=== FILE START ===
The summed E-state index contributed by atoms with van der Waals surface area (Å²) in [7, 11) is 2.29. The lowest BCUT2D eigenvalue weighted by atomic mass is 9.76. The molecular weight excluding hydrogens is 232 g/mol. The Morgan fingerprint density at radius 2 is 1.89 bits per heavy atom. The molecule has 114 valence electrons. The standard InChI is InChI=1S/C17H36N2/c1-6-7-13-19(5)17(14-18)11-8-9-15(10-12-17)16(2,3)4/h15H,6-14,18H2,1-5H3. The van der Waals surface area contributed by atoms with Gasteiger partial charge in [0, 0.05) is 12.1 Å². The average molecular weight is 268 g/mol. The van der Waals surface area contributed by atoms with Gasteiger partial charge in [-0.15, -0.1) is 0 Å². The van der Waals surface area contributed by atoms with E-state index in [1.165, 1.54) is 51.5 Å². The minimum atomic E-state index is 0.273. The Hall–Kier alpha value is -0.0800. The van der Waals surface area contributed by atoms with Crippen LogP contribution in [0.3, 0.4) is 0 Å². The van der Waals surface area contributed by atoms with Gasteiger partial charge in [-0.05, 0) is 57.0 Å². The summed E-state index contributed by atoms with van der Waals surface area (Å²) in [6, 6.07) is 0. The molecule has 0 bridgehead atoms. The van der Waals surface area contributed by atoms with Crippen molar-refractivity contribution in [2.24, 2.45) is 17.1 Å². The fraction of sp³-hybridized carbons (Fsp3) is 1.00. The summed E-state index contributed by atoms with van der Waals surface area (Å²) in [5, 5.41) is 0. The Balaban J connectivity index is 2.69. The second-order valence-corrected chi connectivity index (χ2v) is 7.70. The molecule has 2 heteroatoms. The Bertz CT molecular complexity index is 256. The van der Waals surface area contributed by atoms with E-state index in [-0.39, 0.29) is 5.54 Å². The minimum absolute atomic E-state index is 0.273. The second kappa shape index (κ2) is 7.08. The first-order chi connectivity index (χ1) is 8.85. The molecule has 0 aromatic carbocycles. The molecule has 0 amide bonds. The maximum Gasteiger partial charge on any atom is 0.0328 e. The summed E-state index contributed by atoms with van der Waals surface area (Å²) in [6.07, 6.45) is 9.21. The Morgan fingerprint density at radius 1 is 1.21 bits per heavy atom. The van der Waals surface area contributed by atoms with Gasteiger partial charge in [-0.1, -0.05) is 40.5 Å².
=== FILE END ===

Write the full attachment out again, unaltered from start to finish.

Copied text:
The summed E-state index contributed by atoms with van der Waals surface area (Å²) in [7, 11) is 2.29. The lowest BCUT2D eigenvalue weighted by atomic mass is 9.76. The molecular weight excluding hydrogens is 232 g/mol. The Morgan fingerprint density at radius 2 is 1.89 bits per heavy atom. The molecule has 114 valence electrons. The standard InChI is InChI=1S/C17H36N2/c1-6-7-13-19(5)17(14-18)11-8-9-15(10-12-17)16(2,3)4/h15H,6-14,18H2,1-5H3. The van der Waals surface area contributed by atoms with Gasteiger partial charge in [0, 0.05) is 12.1 Å². The average molecular weight is 268 g/mol. The van der Waals surface area contributed by atoms with Gasteiger partial charge in [-0.15, -0.1) is 0 Å². The van der Waals surface area contributed by atoms with E-state index in [1.165, 1.54) is 51.5 Å². The minimum atomic E-state index is 0.273. The Hall–Kier alpha value is -0.0800. The van der Waals surface area contributed by atoms with Crippen LogP contribution in [0.3, 0.4) is 0 Å². The van der Waals surface area contributed by atoms with Gasteiger partial charge in [-0.05, 0) is 57.0 Å². The summed E-state index contributed by atoms with van der Waals surface area (Å²) in [6, 6.07) is 0. The molecule has 0 bridgehead atoms. The van der Waals surface area contributed by atoms with Crippen molar-refractivity contribution in [2.24, 2.45) is 17.1 Å². The fraction of sp³-hybridized carbons (Fsp3) is 1.00. The summed E-state index contributed by atoms with van der Waals surface area (Å²) in [5, 5.41) is 0. The Balaban J connectivity index is 2.69. The second-order valence-corrected chi connectivity index (χ2v) is 7.70. The molecule has 2 heteroatoms. The Bertz CT molecular complexity index is 256. The van der Waals surface area contributed by atoms with E-state index in [-0.39, 0.29) is 5.54 Å². The minimum absolute atomic E-state index is 0.273. The second kappa shape index (κ2) is 7.08. The first-order chi connectivity index (χ1) is 8.85. The molecule has 0 aromatic carbocycles. The molecule has 0 amide bonds. The maximum Gasteiger partial charge on any atom is 0.0328 e. The summed E-state index contributed by atoms with van der Waals surface area (Å²) in [6.07, 6.45) is 9.21. The Morgan fingerprint density at radius 1 is 1.21 bits per heavy atom. The van der Waals surface area contributed by atoms with Gasteiger partial charge in [-0.1, -0.05) is 40.5 Å².